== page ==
The End of History and the Last Man, 30 Years On Frederick Harry Pitts
Frederick Harry Pitts is a Lecturer in Work, Employment, Organisation and Public Policy at the University of Bristol. He is the author of A World Beyond Work? Labour, Money and the Capitalist State Between Crisis and Utopia (Emerald, 2021), Value (Polity, 2020), Corbynism: A Critical Approach (Emerald, 2018) and Critiquing Capitalism Today: New Ways to Read Marx (Palgrave 2017). He co-edits the Bristol University Press online magazine Futures of Work.
This article was written in advance of Francis Fukuyama’s Festival of Ideas event on Thursday 24 March 2022.
A recent front cover of Time magazine was emblazoned with the words ‘The Return of History’, accompanied by a photo of a Russian tank rolling ominously down a Ukrainian road. As frustrated Russian forces drop bombs on maternity wards in Mariupol, squeezing the horrors of war into abstract debates about history may generate more heat than light, and does nothing to help the people of Ukraine. Nonetheless, Vladimir Putin’s violent and illegal reinvasion of Ukraine has seen a flurry of announcements that history is once again in motion, having been called to an apparently premature end three decades ago by the political scientist Francis Fukuyama. Revanchist imperialism, fuelled by dreams of domination and ethnonationalist unity, has returned to the European continent, and nuclear-armed great power rivalry newly promises to cleave the world in two. These circumstances, suggest those pronouncing history’s return, restore the tumultuous conditions of hot and cold war that characterised the world prior to the apparent victory of liberal democracy and the global order it established. Indeed, at the time of writing, Fukuyama himself is the latest to join the chorus of voices speculating as to whether we are experiencing the ‘end of the end of history’.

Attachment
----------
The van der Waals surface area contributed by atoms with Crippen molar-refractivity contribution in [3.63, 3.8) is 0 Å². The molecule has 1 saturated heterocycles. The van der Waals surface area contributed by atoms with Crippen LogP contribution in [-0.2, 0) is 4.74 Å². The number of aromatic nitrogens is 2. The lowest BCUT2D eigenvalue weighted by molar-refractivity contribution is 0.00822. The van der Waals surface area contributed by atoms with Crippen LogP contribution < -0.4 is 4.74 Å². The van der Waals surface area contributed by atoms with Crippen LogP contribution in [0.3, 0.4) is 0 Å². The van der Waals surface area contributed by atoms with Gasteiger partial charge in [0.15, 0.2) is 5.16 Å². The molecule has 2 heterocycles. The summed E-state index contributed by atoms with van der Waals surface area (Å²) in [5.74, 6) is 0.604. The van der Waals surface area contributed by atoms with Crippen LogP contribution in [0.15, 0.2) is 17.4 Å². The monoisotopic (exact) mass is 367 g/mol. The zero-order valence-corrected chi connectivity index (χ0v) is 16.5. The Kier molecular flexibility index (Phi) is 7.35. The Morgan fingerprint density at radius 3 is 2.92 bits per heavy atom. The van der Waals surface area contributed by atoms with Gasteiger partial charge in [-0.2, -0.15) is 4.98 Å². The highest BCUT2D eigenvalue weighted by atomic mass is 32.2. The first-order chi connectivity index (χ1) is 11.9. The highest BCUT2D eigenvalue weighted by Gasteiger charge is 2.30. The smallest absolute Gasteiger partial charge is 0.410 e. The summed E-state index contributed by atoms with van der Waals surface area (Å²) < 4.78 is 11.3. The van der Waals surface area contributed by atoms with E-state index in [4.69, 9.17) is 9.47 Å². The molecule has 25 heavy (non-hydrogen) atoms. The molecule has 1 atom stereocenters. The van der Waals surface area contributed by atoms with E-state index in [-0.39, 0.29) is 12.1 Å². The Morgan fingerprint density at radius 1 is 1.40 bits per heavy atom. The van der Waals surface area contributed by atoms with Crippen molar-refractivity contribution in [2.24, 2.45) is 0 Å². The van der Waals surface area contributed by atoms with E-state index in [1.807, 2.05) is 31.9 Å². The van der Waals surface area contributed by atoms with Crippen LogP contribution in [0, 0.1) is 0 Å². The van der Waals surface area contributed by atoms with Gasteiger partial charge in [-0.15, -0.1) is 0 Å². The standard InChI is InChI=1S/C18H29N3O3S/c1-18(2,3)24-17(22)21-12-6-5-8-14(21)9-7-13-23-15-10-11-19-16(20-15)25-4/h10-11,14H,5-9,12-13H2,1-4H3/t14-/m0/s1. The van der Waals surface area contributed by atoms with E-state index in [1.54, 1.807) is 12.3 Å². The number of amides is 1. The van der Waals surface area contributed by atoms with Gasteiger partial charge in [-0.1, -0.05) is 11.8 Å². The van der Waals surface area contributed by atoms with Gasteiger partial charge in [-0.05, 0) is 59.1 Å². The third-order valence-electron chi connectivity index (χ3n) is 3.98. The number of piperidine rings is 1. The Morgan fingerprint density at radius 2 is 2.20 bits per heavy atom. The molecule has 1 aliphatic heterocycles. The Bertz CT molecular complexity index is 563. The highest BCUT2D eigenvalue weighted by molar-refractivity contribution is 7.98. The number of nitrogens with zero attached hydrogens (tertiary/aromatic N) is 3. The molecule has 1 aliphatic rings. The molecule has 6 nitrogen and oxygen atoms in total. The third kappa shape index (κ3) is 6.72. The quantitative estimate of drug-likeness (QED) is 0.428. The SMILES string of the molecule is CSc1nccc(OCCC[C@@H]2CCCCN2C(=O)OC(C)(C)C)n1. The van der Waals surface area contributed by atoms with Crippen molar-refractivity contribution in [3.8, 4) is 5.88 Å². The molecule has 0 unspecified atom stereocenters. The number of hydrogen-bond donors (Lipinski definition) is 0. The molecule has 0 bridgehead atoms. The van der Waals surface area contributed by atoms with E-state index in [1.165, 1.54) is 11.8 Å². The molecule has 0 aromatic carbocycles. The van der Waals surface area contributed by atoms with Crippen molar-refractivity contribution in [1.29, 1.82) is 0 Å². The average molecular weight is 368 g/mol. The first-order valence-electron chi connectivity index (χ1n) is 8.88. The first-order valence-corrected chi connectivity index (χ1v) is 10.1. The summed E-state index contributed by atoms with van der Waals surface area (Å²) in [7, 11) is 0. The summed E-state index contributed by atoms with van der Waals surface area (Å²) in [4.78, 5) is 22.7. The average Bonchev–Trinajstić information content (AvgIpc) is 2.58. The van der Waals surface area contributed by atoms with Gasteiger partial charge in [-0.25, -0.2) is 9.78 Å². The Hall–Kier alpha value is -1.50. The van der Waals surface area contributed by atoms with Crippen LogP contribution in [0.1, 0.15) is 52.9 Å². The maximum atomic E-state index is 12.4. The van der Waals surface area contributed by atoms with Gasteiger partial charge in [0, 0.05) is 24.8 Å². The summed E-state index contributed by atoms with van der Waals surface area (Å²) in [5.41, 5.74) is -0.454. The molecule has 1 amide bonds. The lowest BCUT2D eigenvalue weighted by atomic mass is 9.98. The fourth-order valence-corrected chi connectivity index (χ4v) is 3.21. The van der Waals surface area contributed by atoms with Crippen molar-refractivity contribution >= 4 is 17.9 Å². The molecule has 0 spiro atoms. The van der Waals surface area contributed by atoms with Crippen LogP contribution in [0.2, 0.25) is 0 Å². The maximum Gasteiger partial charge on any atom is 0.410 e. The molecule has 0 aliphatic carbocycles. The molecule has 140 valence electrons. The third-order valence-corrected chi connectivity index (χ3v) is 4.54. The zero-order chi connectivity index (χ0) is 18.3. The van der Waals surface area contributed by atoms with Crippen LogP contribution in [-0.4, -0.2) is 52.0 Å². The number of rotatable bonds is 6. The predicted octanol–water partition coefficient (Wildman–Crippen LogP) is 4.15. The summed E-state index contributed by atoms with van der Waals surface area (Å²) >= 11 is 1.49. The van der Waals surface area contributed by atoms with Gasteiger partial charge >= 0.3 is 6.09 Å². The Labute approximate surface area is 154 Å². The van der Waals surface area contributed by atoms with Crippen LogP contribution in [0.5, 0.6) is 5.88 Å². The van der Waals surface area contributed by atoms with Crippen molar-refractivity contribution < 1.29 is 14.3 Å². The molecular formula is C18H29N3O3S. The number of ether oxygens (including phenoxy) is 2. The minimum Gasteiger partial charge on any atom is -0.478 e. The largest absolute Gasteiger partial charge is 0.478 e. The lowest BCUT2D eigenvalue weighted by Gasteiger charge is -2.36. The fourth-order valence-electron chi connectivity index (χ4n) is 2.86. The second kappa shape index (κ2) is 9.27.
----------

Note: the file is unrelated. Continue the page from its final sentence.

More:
With grim timing, last month marked 30 years since the publication of Fukuyama’s bestselling book The End of History and the Last Man. Expanding and clarifying a widely read article written whilst a researcher at RAND Corporation, in the book Fukuyama argued that history, rather than one bloody thing after another, represented a coherent process, driven by ideas and struggles progressing towards the achievement of an eventual purpose. The book, and the article it built upon, have since become notorious for having seen, first in the post-1945 liberal order and then in the post-1989 unipolar world, the gradual realisation of this ‘end of history’. Having exhausted all plausible or desirable systemic alternatives, post-war Western liberal democracy institutionalised, even if only in fits and starts, the ‘final form of human government’ based on the universal recognition of human dignity.
For a book widely read by world leaders and lauded in the enlightened bourgeois press, The End of History was heavy with the influence of the dense, challenging theories of the German idealist philosopher GWF Hegel. During the twentieth century, Hegel’s philosophy was associated with orthodox Marxism, which saw material forces, and not ideas, pushing history beyond liberal democracy towards a communist resolution. The Cold War witnessed this orthodoxy lock horns with the similarly deterministic understanding of social and political development offered by neoclassical economics, which also saw a kind of economic rationality driving human behaviour.
For Fukuyama, Hegel offered a different perspective on social and political conflict and change based on the understanding of an underlying logic at work in ideas developed through debate, expressed in struggles, and realised in institutions. In 1806, Hegel had purportedly finished writing his Phenomenology of Spirit to the sound of cannons as Napoleon’s armies advanced on Jena. Napoleon’s victory over the Prussian monarchy symbolised, for Hegel, the victory of ideas of liberty and equality initially unleashed in the French Revolution. Where for Hegel these forms of consciousness were realised in the rise of the modern state, Fukuyama saw their realisation in the consolidation of the post-war order that followed the fall of the Berlin Wall.
Meanings and ends